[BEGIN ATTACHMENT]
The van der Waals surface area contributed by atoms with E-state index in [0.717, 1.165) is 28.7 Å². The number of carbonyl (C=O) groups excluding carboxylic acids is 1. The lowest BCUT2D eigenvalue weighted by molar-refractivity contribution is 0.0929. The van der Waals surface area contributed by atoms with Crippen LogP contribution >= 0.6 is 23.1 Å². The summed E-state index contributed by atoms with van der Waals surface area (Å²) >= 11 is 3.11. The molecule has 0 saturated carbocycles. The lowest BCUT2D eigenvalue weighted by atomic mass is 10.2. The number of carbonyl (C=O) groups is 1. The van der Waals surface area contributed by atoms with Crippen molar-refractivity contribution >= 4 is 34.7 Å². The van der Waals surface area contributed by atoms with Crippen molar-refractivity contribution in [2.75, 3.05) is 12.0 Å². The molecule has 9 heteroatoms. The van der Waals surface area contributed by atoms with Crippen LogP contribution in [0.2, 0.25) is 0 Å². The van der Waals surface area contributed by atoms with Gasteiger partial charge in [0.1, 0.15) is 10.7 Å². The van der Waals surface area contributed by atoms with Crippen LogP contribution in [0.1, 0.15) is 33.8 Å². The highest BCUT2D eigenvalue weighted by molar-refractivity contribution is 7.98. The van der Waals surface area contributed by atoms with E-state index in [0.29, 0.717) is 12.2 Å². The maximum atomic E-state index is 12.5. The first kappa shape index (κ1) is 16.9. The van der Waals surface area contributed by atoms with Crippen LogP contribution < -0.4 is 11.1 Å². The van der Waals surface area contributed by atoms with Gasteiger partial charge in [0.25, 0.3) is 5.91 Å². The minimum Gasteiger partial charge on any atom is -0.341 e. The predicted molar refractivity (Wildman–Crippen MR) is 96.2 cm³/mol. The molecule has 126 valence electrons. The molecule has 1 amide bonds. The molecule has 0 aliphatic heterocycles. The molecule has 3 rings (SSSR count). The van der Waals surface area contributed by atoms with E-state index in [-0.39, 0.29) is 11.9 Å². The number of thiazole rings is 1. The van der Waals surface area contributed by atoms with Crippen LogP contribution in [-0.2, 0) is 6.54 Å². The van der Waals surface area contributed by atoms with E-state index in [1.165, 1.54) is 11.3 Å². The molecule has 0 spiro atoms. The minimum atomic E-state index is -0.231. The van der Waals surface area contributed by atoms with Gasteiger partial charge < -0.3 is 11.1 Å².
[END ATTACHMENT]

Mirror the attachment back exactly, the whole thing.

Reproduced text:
The van der Waals surface area contributed by atoms with E-state index in [0.717, 1.165) is 28.7 Å². The number of carbonyl (C=O) groups excluding carboxylic acids is 1. The lowest BCUT2D eigenvalue weighted by molar-refractivity contribution is 0.0929. The van der Waals surface area contributed by atoms with Crippen LogP contribution >= 0.6 is 23.1 Å². The summed E-state index contributed by atoms with van der Waals surface area (Å²) >= 11 is 3.11. The molecule has 0 saturated carbocycles. The lowest BCUT2D eigenvalue weighted by atomic mass is 10.2. The number of carbonyl (C=O) groups is 1. The van der Waals surface area contributed by atoms with Crippen molar-refractivity contribution >= 4 is 34.7 Å². The van der Waals surface area contributed by atoms with Crippen molar-refractivity contribution in [2.75, 3.05) is 12.0 Å². The molecule has 9 heteroatoms. The van der Waals surface area contributed by atoms with Crippen LogP contribution in [0.2, 0.25) is 0 Å². The van der Waals surface area contributed by atoms with Gasteiger partial charge in [0.1, 0.15) is 10.7 Å². The van der Waals surface area contributed by atoms with Crippen LogP contribution in [0.1, 0.15) is 33.8 Å². The highest BCUT2D eigenvalue weighted by molar-refractivity contribution is 7.98. The van der Waals surface area contributed by atoms with E-state index in [0.29, 0.717) is 12.2 Å². The maximum atomic E-state index is 12.5. The first kappa shape index (κ1) is 16.9. The van der Waals surface area contributed by atoms with Crippen LogP contribution < -0.4 is 11.1 Å². The van der Waals surface area contributed by atoms with Gasteiger partial charge in [0.25, 0.3) is 5.91 Å². The minimum Gasteiger partial charge on any atom is -0.341 e. The predicted molar refractivity (Wildman–Crippen MR) is 96.2 cm³/mol. The molecule has 126 valence electrons. The molecule has 1 amide bonds. The molecule has 0 aliphatic heterocycles. The molecule has 3 rings (SSSR count). The van der Waals surface area contributed by atoms with E-state index in [-0.39, 0.29) is 11.9 Å². The number of thiazole rings is 1. The van der Waals surface area contributed by atoms with Crippen LogP contribution in [-0.2, 0) is 6.54 Å². The van der Waals surface area contributed by atoms with E-state index in [1.165, 1.54) is 11.3 Å². The molecule has 0 spiro atoms. The minimum atomic E-state index is -0.231. The van der Waals surface area contributed by atoms with Gasteiger partial charge < -0.3 is 11.1 Å².